An Interview is a Pitch
When I started selling, one of the first things I learned was to ask customers questions. I prepared for one of my first sales calls by writing down a number of questions I could ask my customer and, as the meeting started, I began asking question after question after question. At one point the customer, who was quite a bit older than me, grinned and asked, “So kid, what’s with the interview?”
I was mortified. I immediately realized what my questioning must have felt like to him. But I didn’t know what to do instead. Aren’t we supposed to ask customers questions?
Now I understand why this approach was ineffective: My questioning certainly felt scripted and inauthentic to my customer, as if I were taking him through a survey. It was as synthetic and artificial as a sales pitch. Now I know what to do instead: Ditch the Pitch.
Sales pitches don’t work because they are generic, one-way and get in the way of genuine dialogue. Firing off questions at your customers can have the same effect. Because it doesn’t feel natural to your customer, the customer can feel like you are trying to pry information out of them for your own benefit. Customers love to be asked questions, but they don’t like to be grilled.
One of the key Ditch the Pitch principles I teach is “turn every presentation into a conversation that matters.” The same could be said for questioning a customer: turn every interview into a conversation that matters.
When, in the course of normal, healthy conversation, we ask our friends questions, we do it in the context of natural, human dialogue. We engage, we listen, we play off of one another, we co-create. We don’t interview our friends. We just talk, and by doing this we learn things about each other and refine our thinking.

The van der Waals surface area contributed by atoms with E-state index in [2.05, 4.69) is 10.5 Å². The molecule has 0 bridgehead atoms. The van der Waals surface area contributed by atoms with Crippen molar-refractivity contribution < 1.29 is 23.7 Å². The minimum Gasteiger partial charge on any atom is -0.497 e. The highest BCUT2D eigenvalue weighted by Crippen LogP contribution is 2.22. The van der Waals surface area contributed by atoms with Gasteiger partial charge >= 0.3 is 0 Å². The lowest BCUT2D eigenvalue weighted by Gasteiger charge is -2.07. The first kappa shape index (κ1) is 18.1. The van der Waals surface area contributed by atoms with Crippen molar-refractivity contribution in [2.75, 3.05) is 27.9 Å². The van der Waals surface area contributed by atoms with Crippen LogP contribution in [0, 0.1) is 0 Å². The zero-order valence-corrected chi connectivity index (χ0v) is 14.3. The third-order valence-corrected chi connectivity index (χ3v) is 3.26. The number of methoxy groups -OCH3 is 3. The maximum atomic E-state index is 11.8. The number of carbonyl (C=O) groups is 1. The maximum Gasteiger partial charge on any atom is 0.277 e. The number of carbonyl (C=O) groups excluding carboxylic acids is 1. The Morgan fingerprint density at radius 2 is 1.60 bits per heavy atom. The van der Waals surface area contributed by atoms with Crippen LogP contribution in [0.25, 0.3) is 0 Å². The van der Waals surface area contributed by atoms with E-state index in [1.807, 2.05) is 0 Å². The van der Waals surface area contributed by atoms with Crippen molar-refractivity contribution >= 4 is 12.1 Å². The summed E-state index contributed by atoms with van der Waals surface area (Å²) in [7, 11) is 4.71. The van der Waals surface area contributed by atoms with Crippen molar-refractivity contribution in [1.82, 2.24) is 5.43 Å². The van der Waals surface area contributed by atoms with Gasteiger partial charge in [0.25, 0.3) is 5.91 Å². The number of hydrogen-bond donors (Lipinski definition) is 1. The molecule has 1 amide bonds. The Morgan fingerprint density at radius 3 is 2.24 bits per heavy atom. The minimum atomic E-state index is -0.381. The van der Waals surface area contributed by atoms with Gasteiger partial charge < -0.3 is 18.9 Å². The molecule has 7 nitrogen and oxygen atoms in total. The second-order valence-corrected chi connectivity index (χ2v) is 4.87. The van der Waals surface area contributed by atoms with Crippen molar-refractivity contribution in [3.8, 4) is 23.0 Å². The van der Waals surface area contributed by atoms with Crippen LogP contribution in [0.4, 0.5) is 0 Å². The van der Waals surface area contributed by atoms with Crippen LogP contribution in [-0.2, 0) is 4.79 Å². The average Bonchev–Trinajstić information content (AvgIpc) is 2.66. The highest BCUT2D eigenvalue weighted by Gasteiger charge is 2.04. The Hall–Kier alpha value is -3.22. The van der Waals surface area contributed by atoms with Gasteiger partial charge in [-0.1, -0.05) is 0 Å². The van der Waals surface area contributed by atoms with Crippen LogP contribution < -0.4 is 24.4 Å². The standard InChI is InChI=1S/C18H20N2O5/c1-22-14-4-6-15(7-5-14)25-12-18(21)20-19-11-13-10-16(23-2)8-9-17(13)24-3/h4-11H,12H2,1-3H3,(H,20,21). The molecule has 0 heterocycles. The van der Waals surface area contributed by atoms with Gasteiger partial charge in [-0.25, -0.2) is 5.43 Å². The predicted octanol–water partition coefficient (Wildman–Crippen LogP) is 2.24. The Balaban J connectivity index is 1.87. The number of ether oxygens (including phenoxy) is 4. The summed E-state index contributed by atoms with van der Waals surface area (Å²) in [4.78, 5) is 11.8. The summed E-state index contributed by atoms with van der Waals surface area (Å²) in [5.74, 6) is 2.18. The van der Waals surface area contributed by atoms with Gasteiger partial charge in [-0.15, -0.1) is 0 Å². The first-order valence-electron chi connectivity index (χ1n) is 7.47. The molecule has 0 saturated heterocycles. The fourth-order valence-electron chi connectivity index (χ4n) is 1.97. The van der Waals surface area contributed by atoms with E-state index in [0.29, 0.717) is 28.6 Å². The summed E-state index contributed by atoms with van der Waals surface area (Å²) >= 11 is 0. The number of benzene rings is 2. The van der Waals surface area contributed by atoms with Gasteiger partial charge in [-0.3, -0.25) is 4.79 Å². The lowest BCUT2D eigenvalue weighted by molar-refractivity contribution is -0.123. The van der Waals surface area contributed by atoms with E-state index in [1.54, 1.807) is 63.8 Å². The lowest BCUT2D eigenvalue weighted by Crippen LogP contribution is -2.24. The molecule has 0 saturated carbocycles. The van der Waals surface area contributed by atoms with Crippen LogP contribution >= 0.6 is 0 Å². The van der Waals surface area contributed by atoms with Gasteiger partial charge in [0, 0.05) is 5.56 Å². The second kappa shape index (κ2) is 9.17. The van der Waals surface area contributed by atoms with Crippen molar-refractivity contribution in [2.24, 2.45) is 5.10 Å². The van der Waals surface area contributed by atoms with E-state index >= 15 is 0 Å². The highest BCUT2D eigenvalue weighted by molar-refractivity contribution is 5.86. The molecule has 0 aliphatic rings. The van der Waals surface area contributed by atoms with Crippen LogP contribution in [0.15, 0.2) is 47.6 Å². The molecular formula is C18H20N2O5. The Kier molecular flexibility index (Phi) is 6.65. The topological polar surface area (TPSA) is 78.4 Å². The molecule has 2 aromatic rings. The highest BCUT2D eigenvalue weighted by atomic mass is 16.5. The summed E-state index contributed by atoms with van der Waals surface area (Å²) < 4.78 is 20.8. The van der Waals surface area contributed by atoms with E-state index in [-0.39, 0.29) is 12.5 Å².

This is how you want to ask your customer thoughtful questions. You want to create a natural, authentic conversation, in which your questions are elegantly woven into a collaborative dialogue. This will help your customers feel comfortable. They will not only share important information with you, they will also be more inclined to hear what you have to say in return.
We all know that sales pitches don’t work and that we have to replace them with conversations that matter to our customers. Don’t assume that asking questions creates a conversation; an interview is really just another kind of pitch. Instead of interviewing your customers, Ditch the Pitch.
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Nobody wants to hear a sales pitch. More importantly, they’re not usually persuaded by sales pitches. If you deliver a sales pitch and walk away with a check, you have succeeded in spite of your pitch, not because of it. Tear up your sales pitch, improvise and engage your customers in conversations they care about.
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Ditch the Pitch: The Art of Improvised Persuasion.
Embrace the Ditch the Pitch Habits to effortlessly enable spontaneous conversations that persuade customers to say “yes.” When you develop the skills and confidence to improvise persuasive conversations, you will capture your customers’ interest without a pitch.